Michael Rechtshaffen, writing in The Hollywood Reporter, said actor "Cheadle impressively carries the entire picture, delivering the kind of note-perfect performance that's absolutely deserving of Oscar consideration." Roger Ebert in the Chicago Sun-Times called it a "riveting drama" while exclaiming, "The film works not because the screen is filled with meaningless special effects, formless action and vast digital armies, but because Cheadle, Nolte and the filmmakers are interested in how two men choose to function in an impossible situation. Because we sympathize with these men, we are moved by the film." In the San Francisco Chronicle, Mick LaSalle wrote that the film was a "harrowing experience", and that "it documents for a mass audience what it was like. It's useful, in that it shows how it can happen. It's even hopeful, in that it shows that it's possible — not guaranteed, but possible — for people to maintain their humanity in the face of unhinged barbarism." Claudia Puig of USA Today, said the film was "one of the year's most moving and powerful films, anchored by a magnificent performance by Don Cheadle." She declared: "Hotel Rwanda emerges as an African version of Schindler's List." The film however, was not without its detractors. Dave Sterrit of The Christian Science Monitor, felt that although the subject matter was crucially important, he commented that "the movie dilutes its impact with by-the-numbers filmmaking, and Cheadle's one-note performance displays few of his acting gifts." Left equally unimpressed was Lisa Schwarzbaum of Entertainment Weekly. Commenting on the character significance of the U.N. personnel, she said it was "a bad day for narrative, if not for diplomacy, when there is only one 3-D character among the entire U.N. lot, clad in their blue helmets, and that role is rasped by Nick Nolte with moral remorse rather than his more usual hint of dissolution." In her overall summation, she wrote "Hotel Rwanda is a strange history lesson that leaves us more overlectured than properly overwhelmed." Michael Atkinson of The Village Voice, added to the negativity by saying the film was "told to us secondhand, or glimpsed in distant scuffles" and "Like the majority of movies about the last century of holocausts, Hotel Rwanda is as earnest and tasteful as its creators. To capture the white-hot terror of social calamity, someone a little more lawless and fierce might be called for."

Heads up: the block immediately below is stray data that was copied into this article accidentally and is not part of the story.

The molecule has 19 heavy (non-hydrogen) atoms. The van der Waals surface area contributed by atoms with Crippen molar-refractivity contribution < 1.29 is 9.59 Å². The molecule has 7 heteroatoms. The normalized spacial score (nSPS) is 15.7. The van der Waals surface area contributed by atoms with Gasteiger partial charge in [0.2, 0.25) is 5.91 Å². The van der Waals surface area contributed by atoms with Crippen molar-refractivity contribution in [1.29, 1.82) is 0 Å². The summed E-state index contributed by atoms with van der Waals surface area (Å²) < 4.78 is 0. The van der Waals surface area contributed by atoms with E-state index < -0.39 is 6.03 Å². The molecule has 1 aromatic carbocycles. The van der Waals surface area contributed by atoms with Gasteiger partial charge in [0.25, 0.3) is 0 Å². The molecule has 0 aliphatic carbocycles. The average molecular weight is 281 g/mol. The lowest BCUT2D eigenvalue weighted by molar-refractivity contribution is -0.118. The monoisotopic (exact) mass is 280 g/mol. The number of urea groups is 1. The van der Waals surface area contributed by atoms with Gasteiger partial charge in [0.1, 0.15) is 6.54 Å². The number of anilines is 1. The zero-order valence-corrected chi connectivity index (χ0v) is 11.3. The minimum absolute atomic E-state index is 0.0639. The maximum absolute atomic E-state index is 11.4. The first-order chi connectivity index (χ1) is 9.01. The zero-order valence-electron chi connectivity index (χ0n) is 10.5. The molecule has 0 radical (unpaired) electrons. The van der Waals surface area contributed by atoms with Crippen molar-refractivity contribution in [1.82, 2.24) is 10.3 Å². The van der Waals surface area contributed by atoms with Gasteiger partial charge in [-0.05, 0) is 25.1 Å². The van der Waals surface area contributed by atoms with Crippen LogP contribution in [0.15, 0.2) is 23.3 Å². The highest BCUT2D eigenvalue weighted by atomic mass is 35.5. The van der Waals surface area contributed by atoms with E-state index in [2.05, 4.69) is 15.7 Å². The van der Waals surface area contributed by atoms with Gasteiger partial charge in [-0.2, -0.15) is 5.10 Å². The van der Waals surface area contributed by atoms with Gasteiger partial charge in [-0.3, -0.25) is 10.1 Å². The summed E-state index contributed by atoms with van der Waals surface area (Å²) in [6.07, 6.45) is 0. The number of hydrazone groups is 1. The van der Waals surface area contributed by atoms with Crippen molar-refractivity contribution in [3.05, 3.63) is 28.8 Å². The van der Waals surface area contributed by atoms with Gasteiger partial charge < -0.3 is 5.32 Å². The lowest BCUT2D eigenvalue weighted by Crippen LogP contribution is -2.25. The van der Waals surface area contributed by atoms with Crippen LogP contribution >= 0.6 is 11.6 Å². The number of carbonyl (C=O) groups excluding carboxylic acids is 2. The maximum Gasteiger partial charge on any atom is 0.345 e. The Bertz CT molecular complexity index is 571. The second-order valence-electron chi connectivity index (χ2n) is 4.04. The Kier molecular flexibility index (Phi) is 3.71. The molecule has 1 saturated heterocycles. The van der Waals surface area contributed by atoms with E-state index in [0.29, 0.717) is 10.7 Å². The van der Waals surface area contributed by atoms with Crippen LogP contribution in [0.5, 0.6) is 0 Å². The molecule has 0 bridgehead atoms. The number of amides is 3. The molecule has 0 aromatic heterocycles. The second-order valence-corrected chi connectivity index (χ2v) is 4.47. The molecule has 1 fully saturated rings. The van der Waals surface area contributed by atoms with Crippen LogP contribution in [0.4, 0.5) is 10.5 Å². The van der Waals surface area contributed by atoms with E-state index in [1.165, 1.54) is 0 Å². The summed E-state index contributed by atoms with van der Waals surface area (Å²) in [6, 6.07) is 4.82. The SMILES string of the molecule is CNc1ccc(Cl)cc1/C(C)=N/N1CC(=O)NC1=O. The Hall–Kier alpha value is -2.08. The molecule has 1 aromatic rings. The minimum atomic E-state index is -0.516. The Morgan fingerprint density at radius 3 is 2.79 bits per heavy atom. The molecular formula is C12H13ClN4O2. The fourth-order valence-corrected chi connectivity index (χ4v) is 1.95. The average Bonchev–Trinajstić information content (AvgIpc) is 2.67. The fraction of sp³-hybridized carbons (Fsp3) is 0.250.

Writing for The New York Times, Stephen Holden said the film was "a political thriller based on fact that hammers every button on the emotional console." He commended how the film "offers a devastating picture of media-driven mass murder left unchecked" while also praising "Mr. Cheadle's magnificent, understated portrayal". James Berardinelli writing for ReelViews, called the film "powerful" and noted that it didn't "pull as many punches as its detractors would have us believe." Berardinelli also said the film was "brutal and shocking when it needs to be, but it also has great emotional scope and power. We find ourselves enmeshed in Paul's struggle, sharing his despair at the warfare tearing apart his country, his frustration and anger at the U.N.'s inability to act, and, eventually, his hope for a better tomorrow." Describing some pitfalls, Jeff Vice of the Deseret News said the "decision by the filmmakers to show things from that limited viewpoint — to show how isolated and fearful the characters were of the chaos going on around them — the film feels a little dishonest and diminished. It's never quite as effective as "The Killing Fields" or "Schindler's List" in that the film's overall impact is not as great and it doesn't linger in the memory." Vice however was quick to admit "Hotel Rwanda does have its share of powerful moments; in particular, a scene in which Paul and another hotel employee unknowingly — due to fog — drive into a mass grave." He also expressed satisfaction with the acting saying, "Cheadle brings a needed intensity to the film; his character's fear and compassion are quite vivid. Nolte is also good in his limited screen time, as is Joaquin Phoenix, who plays a news cameraman."